Why do the British Ecological Society journals require me to archive my data? At the BES, along with many other ecology journals, we require that all data (and code for theortical papers) associated with published papers are archived in an appropriate public repository. We do this because we believe data are important products of scientific enterprise, and they should be preserved and usable in the … Continue reading Why archive my data?
The BES journals require authors to include an ORCID iD when submitting a manuscript. ORCID provides a persistent digital identifier (an ORCID iD) that you own and control, that distinguishes you from every other researcher and provides greater discoverability for your work. In this blog post, I explain how you can enable ORCID to automatically update and collect all your published work and datasets so … Continue reading How to make your ORCID iD work for you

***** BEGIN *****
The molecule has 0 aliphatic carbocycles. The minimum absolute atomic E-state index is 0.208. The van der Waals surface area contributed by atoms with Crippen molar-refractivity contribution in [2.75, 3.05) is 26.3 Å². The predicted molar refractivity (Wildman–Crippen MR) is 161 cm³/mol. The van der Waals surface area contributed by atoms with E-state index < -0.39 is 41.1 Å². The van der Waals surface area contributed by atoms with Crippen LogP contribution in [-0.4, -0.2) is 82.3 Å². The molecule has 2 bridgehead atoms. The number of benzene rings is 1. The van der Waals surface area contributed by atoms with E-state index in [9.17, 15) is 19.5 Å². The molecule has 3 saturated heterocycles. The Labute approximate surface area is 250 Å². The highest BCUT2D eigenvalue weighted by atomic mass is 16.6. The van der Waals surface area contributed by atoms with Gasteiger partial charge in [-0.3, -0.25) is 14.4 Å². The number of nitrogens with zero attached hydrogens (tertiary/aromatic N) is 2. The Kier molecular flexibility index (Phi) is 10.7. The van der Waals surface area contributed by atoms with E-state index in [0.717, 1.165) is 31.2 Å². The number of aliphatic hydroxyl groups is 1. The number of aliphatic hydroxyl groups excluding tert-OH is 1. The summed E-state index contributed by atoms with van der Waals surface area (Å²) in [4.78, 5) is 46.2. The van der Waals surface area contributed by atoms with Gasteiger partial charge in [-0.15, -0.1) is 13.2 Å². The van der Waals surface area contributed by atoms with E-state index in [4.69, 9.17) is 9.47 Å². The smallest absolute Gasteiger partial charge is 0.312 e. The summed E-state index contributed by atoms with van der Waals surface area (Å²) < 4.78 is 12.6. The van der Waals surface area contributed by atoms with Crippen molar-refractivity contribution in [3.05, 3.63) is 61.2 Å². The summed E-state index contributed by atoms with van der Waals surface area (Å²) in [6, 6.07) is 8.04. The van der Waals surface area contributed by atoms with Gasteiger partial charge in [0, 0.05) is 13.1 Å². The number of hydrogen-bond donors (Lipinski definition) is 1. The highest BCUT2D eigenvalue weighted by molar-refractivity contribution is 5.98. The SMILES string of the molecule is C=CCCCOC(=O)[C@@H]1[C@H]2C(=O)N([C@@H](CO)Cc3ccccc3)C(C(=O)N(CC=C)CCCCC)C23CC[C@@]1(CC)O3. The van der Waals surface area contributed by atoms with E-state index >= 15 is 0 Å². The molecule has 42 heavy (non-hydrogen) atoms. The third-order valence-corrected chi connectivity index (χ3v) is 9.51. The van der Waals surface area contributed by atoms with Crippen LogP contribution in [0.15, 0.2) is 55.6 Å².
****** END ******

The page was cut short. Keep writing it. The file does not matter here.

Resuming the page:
At the BES Annual Meeting 2015 in Edinburgh, a lively debate was held on the future of data archiving. The debate was recorded and the video can be viewed here.
The British Ecology Society (BES) has been mandating the archiving of data for all papers published in its journals since January 2014, so with the mandate having been in place for over 2 years this was a good opportunity to take stock of the impacts and look to the future. While it is recognised that data archiving presents both financial and time costs to researchers, the benefits of data preservation and validation of results help to advance science. The aim of the debate was to provide the opportunity for researchers to debate the pros and cons of data archiving in an open format. Continue reading “The Future of Data Archiving”